I you are one of who have been following our post series about template metaprogramming with modern C++, at this time you should have become a C++ template Guru. At least thats what I expect ;).

You know about class templates, function templates, value parameters, type parameters, variadic templates… Your template metaprogramming toolbox is full of great things to play with. Thats good, but you want to start playing with your compiler, writting some cool metaprograms.

Lets start the game!

“Good” Old template metaprogramming

In the old days of C++98/03 there were no variadic templates, no template aliases, no std::enable_if. Metaprogramming with C++ was a hard and ugly task.
But it was a neccesary task. Most of the time library implementers used template metaprogramming to parametrize and automatize code generation for the library, instead of writting multiple duplicates or derivatives of the same code just to cover all the cases. This was, and it is, a common practice eve n for Standard Library vendors.
Template metaprogramming was used to improve perfomance on high-computing libraries too, with some clever code transformations done thanks to tmp. The best example of this is the blitz++ library, one of the first examples of a real use case of template metaprogramming.

But such codebases where hard to read and maintain, so for most common C++ programmers tmp was just “crazy stuff for nerds”.

Since C++11 the language has evolved to support some ways of metaprogramming as a common and useful thing. Metaprogramming become a first class citizen in C++, instead of the obscure, magical, and freaking way to abuse the compiler it was at the beginning.
Look at the <type_traits> header. It provides the so called type traits, class templates designed to provide some useful information about a given type.

#include <type_traits>

constexpr bool is_ptr = std::is_pointer<int*>::value;

Language features like static_cast and variadic templates help a lot too when doing tmp.

But the syntax is still too ugly. Consider the implementation of std::decay:

template< class T >
struct decay {
    typedef typename std::remove_reference<T>::type U;
    typedef typename std::conditional< 
        typename std::remove_extent<U>::type*,
        typename std::conditional< 
            typename std::add_pointer<U>::type,
            typename std::remove_cv<U>::type
    >::type type;

Too many nested typenames, its hard to follow and undertand the code.

Could that syntax be improved? I think thats possible, and thats exactly what we will learn today.

Lets get simpler

As we seen in our introduction to tmp, the C++ template system can be seen as a pure functional language. In that way, suppose that you are working with a weird version of Haskell.
There are no templates, there are no types. You have expressions and values. Expressions and values that you can evaluate, manipulate, etc. Call this abstraction “The Haskell Metaphore”.

In our functional language, a C++ type is really a value we work with. And templates are expressions that take values (C++ types) as parameters:

template<typename T>
using identity = T;

using i = identity<int>;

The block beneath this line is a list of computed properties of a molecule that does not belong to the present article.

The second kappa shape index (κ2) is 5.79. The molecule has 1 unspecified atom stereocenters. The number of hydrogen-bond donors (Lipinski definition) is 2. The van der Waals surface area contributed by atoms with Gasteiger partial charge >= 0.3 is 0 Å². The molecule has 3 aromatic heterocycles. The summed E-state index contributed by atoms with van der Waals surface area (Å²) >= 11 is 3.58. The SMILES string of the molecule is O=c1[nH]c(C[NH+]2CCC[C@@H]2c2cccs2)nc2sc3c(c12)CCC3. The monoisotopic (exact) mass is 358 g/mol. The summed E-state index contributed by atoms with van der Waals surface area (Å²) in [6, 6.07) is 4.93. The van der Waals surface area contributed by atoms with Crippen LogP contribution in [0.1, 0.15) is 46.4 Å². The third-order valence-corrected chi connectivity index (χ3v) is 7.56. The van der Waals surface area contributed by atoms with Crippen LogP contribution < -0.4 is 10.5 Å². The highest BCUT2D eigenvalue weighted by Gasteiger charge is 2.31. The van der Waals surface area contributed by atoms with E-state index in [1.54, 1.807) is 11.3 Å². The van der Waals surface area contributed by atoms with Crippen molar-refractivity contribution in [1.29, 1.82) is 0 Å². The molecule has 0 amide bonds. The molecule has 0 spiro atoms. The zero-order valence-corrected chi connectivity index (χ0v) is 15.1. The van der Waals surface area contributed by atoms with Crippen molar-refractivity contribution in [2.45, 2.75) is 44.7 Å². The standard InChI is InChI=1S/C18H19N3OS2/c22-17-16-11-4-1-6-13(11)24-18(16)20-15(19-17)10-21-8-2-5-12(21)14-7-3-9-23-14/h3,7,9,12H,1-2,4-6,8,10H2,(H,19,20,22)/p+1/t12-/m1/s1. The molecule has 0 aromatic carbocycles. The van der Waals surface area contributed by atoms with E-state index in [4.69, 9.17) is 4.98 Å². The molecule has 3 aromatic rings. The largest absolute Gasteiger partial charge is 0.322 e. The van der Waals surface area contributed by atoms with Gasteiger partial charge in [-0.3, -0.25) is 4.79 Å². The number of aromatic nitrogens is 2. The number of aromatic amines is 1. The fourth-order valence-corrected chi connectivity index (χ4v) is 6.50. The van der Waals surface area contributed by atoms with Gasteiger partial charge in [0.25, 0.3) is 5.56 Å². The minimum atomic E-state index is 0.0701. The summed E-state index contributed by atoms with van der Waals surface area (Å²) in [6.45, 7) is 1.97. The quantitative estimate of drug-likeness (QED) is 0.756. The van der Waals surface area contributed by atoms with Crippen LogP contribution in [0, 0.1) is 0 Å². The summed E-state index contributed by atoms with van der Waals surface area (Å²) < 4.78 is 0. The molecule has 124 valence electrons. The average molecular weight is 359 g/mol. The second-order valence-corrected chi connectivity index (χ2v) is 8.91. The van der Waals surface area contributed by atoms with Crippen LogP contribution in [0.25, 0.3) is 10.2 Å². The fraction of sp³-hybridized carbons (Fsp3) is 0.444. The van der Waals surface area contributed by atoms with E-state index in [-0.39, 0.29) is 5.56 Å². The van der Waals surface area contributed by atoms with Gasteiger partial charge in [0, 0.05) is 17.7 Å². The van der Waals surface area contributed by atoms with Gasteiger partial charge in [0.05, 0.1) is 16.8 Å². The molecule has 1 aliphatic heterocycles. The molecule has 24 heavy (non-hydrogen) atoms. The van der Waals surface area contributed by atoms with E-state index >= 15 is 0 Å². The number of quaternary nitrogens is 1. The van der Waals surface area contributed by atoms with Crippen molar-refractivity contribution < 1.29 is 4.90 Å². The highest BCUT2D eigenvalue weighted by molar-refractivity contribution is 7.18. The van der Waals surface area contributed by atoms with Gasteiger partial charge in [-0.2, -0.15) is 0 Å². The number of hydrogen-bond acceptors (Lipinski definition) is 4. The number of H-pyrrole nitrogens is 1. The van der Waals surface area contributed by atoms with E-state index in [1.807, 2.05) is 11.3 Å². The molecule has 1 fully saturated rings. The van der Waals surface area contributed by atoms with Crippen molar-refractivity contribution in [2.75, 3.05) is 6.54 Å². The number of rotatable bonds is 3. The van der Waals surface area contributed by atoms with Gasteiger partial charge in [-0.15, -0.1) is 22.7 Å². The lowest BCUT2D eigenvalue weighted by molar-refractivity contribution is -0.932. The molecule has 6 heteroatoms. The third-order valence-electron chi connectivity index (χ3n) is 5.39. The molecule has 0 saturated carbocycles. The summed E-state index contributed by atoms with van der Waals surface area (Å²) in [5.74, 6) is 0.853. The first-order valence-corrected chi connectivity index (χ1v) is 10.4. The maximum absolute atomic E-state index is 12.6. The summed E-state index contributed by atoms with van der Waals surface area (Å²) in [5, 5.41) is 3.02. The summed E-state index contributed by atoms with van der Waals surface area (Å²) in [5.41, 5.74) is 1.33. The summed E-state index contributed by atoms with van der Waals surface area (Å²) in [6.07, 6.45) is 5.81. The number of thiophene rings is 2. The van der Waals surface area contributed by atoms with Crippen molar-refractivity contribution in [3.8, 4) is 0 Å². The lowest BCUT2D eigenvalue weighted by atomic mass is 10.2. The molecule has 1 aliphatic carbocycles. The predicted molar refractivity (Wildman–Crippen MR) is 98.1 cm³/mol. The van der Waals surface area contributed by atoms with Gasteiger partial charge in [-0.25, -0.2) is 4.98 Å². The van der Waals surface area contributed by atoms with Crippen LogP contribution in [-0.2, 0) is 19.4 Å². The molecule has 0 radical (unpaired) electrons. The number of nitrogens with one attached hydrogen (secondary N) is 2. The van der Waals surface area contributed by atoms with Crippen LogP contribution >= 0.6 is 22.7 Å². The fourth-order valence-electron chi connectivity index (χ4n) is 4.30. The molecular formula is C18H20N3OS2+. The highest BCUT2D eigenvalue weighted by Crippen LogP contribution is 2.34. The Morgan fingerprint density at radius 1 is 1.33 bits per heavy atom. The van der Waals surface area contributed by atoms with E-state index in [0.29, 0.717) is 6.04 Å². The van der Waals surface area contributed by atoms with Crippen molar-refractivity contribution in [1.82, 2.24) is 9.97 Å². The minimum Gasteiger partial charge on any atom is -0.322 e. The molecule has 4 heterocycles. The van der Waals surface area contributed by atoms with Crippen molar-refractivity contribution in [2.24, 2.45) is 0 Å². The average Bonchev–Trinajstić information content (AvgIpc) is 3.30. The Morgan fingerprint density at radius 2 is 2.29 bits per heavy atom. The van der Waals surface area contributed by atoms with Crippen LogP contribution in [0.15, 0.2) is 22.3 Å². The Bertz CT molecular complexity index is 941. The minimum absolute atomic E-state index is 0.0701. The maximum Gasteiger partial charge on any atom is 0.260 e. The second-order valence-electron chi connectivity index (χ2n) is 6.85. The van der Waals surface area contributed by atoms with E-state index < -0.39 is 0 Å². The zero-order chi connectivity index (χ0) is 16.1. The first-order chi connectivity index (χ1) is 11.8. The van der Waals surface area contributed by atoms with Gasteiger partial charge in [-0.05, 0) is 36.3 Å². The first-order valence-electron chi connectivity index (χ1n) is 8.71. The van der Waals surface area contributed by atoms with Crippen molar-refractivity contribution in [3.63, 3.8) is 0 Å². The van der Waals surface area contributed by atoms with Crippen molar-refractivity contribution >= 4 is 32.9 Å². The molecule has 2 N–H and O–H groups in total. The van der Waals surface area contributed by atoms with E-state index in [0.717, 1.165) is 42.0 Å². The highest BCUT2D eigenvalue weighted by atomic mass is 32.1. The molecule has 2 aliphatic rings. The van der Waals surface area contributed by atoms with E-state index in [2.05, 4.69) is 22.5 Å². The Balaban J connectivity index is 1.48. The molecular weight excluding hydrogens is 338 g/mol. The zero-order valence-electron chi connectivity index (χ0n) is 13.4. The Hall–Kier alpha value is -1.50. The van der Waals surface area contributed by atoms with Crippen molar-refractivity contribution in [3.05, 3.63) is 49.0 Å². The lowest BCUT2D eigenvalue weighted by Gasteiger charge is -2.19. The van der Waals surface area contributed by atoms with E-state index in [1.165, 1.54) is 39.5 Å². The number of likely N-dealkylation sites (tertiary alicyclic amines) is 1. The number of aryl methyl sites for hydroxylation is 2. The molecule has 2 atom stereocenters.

In the example above, the identity alias is a metafunction in our Haskell Metaphore: Takes a value and returns it. The alias i is only a value with a name, consider it a (meta)variable.

To get this metaphore simpler, our metafunctions will get C++ type parameters only. If you need to pass a C++ value, use boxing though std::integral_constant:

using one = identity<std::integral_constant<int,1>>;

Play with simple expressions

Here is and example of our Haskell Metaphore, using my Turbo metaprogramming library for C++11. Turbo is designed to be used trough biicode, which makes Turbo completely platform independent and easy to use. For most of the cases, just include <manu343726/turbo_core/turbo_core.hpp> and you are ready:

#include <manu343726/turbo_core/turbo_core.hpp>

using one = tml::Int<1>;
using two = tml::Int<2>;

using three = tml::eval<tml::add<one,two>>;

int main()
    std::cout << tml::to_runtime<three>() << std::endl;    

Lets examine the example step by step:

  • tml::Int declares an integer value. Is just and alias to std::integral_constant<int>.

  • tml::add is a metafunction to perform addition.

  • tml::eval is the magic wand of Turbo. It takes any expression and evaluates it. The addition expression in this case.

  • tml::to_runtime is the bridge between the compile-time and the runtime world. This function templates takes a type (A value in the Haskell metaphore) and returns the C++ equivalent value. This work is done completely at runtime and has zero runtime overhead.

After compiling (Running the metaprogram), you can run the resulting C++ program:

$ bii cpp:build
$ ./bin/example

Thats all! Simple, isn’t? Here’s std::decay in the Turbo way:

template< class T >
struct decay {
    using U = tml::eval<std::remove_reference<T>>;
    using type = tml::eval<

I found it much more readable. What do you think?


Today we have seen that treating tmp as a functional language is a simpler way to do metaprogramming. We introduced what we call The Haskell Metaphore as a way to see and work with metaprogramms: Look at that code as Haskell, instead of the C++ type system.

In the next posts we will see more complex examples of this metaphore, with high level metaprogramming constructions such as high-order metafunctions, lambda expressions, etc. Stay tuned!